Robbie Shepherd honoured at Scots Trad Music Awards

Broadcaster Robbie Shepherd stood down from presenting 'Take The Floor' on Radio Scotland in September.

Broadcaster Robbie Shepherd stood down from presenting 'Take The Floor' on Radio Scotland in September.

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Robbie Shepherd, one of the most distinctive voices in Scottish broadcasting for more than three decades, was given a special honour at the nation’s annual “trad music” Oscars.

Robbie Shepherd, one of the most distinctive voices in Scottish broadcasting for more than three decades, was given a special honour at the nation’s annual “trad music” Oscars.

The host of Radio Scotland’s Scottish dance show Take The Floor for 35 years was honoured months after announcing he was hanging up his microphone.

A video tribute to was broadcast during the Scots Trad Music Awards at Dundee’s Caird Hall before the 80-year-old took to the stage to introduce a specially-formed “Robbie Shepherd Tribute Band”, which performed some of his favourite tunes.

Take The Floor, BBC Radio Scotland’s longest-running programme, which dates back to the 1930s, was also honoured at the event, which was shown live on BBC Alba and streamed worldwide.

Shepherd, a passionate champion of the Doric dialect and Scottish traditional music, was described First Minister Nicola Sturgeon was a “broadcasting legend” when he announced he was handing over the reins of the show to musician and former Scottish shinty star Gary Innes.

Shepherd, born in Dunecht, Aberdeenshire, in 1936, worked in the theatre world initially, and compered and produced shows for musical figures like Calum Kennedy and Andy Stewart before branching out into broadcasting. He was tried out for Take The Floor, along with a number of dance band leaders, when the show’s then host, David Findlay, died in 1981.

Shepherd said: “I was no competition to any of the musicians, as there was no hope of me leading a band on the programme, but I was enthusiastic and they let me try it. And here I am.

"This award would not have been possible without the various folks that have made up the small team going back to my very first producer Radio Scotland."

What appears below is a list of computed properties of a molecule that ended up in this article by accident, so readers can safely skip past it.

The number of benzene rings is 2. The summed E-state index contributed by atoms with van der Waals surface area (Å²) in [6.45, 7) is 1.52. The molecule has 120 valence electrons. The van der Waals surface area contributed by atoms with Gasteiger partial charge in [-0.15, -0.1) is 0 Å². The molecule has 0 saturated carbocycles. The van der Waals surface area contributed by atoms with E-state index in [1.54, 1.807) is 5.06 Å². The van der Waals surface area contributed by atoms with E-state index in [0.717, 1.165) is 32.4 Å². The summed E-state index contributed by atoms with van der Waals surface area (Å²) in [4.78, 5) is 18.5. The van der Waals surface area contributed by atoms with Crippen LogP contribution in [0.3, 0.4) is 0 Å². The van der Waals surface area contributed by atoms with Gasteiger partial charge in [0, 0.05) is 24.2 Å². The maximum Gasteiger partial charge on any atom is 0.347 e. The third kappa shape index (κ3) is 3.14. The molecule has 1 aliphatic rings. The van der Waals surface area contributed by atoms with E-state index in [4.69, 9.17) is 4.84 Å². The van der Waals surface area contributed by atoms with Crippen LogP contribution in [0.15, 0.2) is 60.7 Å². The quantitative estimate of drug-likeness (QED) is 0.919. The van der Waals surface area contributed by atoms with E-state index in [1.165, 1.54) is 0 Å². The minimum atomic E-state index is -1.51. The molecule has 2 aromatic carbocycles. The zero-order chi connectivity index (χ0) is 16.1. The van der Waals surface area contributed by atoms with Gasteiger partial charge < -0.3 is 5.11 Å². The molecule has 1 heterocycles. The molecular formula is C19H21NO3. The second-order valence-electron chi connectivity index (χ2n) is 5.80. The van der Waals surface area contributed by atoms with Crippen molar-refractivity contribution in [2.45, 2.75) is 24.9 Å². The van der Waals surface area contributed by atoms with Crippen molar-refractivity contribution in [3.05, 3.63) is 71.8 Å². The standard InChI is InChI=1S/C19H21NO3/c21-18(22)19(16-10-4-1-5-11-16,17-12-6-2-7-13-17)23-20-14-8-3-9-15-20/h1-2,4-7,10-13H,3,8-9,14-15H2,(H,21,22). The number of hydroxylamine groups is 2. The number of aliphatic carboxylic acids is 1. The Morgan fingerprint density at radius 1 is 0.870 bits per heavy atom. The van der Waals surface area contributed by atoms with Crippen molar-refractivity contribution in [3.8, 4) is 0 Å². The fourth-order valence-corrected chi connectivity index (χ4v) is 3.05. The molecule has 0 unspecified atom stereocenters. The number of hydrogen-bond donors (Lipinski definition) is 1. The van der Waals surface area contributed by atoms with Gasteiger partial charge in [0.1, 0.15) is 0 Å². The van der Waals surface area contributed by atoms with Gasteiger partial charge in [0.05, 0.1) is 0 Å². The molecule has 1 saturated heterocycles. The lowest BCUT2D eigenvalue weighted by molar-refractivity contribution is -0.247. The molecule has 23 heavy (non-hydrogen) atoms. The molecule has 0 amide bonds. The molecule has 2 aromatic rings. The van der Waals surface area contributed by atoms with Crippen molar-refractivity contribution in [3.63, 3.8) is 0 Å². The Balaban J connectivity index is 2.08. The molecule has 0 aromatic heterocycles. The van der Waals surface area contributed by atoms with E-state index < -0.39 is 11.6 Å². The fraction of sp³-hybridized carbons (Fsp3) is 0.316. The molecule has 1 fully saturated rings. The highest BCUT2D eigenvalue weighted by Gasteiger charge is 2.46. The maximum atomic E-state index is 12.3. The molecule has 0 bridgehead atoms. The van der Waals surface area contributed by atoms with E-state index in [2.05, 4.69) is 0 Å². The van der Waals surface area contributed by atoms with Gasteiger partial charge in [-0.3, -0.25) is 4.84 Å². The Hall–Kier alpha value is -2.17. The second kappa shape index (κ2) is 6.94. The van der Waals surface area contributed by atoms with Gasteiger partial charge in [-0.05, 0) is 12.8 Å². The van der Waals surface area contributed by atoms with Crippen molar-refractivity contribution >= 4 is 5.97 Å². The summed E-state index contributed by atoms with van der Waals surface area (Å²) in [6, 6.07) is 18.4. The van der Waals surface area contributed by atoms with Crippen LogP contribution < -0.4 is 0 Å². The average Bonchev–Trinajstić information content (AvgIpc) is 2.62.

Referring to his successor, Shepherd joked: "Gary, here's to you standing here in 2050."

Simon Thoumire, founder of the awards, said: “Anyone who has grown up listening to anything to do with Scottish music knows Robbie Shepherd. He really has done so much for Scottish music and culture, he has increased confidence in our native languages, and his knowledge of the Scottish dance band scene is second to none. He has always shared all that knowledge with everyone. He’s never kept to himself and he has kept history alive in many ways.”

Speaking in the video tribute, fiddler Aly Bain said: “Robbie is very distinctive. You can walk into a pub with him and as soon as he opens his mouth everyone turns around and says ‘hello Robbie.’ He is so well known, he is a character, he is part of our lives and over the years he has just become part of Scotland.”

Gaelic singer Fiona Kennedy said: “Robbie could never be anything other than an Aberdeenshire loon. He has the lingo in his DNA. He writes in it, he speaks in it and he communicates in it. That’s Robbie.”

The ceremony also saw Lewis-born singer, actress and storytelling Dolina Maclennan - one of the original performers in theb play The Cheviot, the Stag and the Black, Black Oil - honoured for services to Gaelic music.

Riding star Ellen MacDonald, who performs with the bands Daimh and Niteworks and also stars in the BBC Alba drama Bannan, was named Gaelic singer of the year, while Lori Watson took the Scots singer of the year title.

Hebridean outfit Skerryvore, who launched the Tiree Music Festival and Oban Live events in recent years, were named best live act, with Glasgow’s Piping Live festival named event of the year.

There was double glory for five-piece group Breabach, one of the most successful exports from the Scottish folk scene in recent years, when they won both the best album and best folk band honours.

Fiddler Ryan Young, one of the finalists in the 2016 BBC Scotland Young Traditional Musician of the Year competition, was named best up and coming artist.

Full list of 2016 Scots Trad Music Awards winners

Album of the Year: Astar by Breabach

Club of the Year: Stonehaven Folk Club

Composer of the Year: Kris Drever

Community Project of the Year: Feis Rois Life Long Learning Project

Event of the Year: Piping Live

Gaelic Singer of the Year: Ellen MacDonald

Instrumentalist of the Year: Rachel Newton

Live Act of the Year: Skerryvore

Scots Singer of the Year: Lori Watson

Scottish Dance Band of the Year: Trail West

Folk Band of the Year: Breabach

Scottish Pipe Band of the Year: North Lanarkshire Schools Pipe Band

Trad Music in the Media: BBC Radio Scotland’s Take the Floor

Music Tutor of the Year: Jim Hunter

Up and Coming Artist of the Year: Ryan Young

Venue of the Year: The Glad Café, Glasgow

Serices to Gaelic Music Award: Dolina MacLennan

Hamish Henderson Services to Traditional Music Award: Fiona Ritchie

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